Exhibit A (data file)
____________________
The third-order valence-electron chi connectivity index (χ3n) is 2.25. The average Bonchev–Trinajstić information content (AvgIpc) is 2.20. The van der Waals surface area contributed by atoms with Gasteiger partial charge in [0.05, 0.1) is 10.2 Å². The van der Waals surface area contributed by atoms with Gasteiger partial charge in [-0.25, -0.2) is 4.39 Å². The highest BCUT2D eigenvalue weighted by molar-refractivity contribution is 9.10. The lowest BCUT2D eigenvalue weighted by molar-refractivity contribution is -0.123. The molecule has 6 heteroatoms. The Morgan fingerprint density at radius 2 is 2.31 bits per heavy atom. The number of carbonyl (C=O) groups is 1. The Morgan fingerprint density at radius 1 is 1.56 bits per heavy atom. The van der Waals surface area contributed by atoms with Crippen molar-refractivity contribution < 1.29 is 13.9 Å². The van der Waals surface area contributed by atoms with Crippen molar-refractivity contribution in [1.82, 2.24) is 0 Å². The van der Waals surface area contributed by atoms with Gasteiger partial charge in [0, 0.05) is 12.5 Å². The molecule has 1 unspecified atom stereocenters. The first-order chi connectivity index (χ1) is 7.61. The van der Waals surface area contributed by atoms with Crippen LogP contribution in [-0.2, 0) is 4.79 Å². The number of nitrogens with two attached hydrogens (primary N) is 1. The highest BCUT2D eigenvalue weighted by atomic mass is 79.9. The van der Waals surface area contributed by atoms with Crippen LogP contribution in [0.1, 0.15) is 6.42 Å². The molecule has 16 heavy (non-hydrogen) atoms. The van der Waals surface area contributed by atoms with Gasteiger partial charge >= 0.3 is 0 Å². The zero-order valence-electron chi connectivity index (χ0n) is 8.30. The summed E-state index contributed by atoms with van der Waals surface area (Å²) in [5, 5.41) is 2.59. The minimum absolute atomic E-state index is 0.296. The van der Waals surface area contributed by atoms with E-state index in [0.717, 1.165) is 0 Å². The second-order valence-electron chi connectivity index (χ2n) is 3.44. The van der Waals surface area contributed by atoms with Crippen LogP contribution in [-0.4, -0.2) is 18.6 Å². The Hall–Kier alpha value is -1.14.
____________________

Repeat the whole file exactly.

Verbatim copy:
The third-order valence-electron chi connectivity index (χ3n) is 2.25. The average Bonchev–Trinajstić information content (AvgIpc) is 2.20. The van der Waals surface area contributed by atoms with Gasteiger partial charge in [0.05, 0.1) is 10.2 Å². The van der Waals surface area contributed by atoms with Gasteiger partial charge in [-0.25, -0.2) is 4.39 Å². The highest BCUT2D eigenvalue weighted by molar-refractivity contribution is 9.10. The lowest BCUT2D eigenvalue weighted by molar-refractivity contribution is -0.123. The molecule has 6 heteroatoms. The Morgan fingerprint density at radius 2 is 2.31 bits per heavy atom. The number of carbonyl (C=O) groups is 1. The Morgan fingerprint density at radius 1 is 1.56 bits per heavy atom. The van der Waals surface area contributed by atoms with Crippen molar-refractivity contribution < 1.29 is 13.9 Å². The van der Waals surface area contributed by atoms with Crippen molar-refractivity contribution in [1.82, 2.24) is 0 Å². The van der Waals surface area contributed by atoms with Gasteiger partial charge in [0, 0.05) is 12.5 Å². The molecule has 1 unspecified atom stereocenters. The first-order chi connectivity index (χ1) is 7.61. The van der Waals surface area contributed by atoms with Crippen LogP contribution in [-0.2, 0) is 4.79 Å². The number of nitrogens with two attached hydrogens (primary N) is 1. The highest BCUT2D eigenvalue weighted by atomic mass is 79.9. The van der Waals surface area contributed by atoms with Crippen LogP contribution in [0.1, 0.15) is 6.42 Å². The molecule has 16 heavy (non-hydrogen) atoms. The van der Waals surface area contributed by atoms with Gasteiger partial charge >= 0.3 is 0 Å². The zero-order valence-electron chi connectivity index (χ0n) is 8.30. The summed E-state index contributed by atoms with van der Waals surface area (Å²) in [5, 5.41) is 2.59. The minimum absolute atomic E-state index is 0.296. The van der Waals surface area contributed by atoms with E-state index in [0.717, 1.165) is 0 Å². The second-order valence-electron chi connectivity index (χ2n) is 3.44. The van der Waals surface area contributed by atoms with Crippen LogP contribution in [-0.4, -0.2) is 18.6 Å². The Hall–Kier alpha value is -1.14.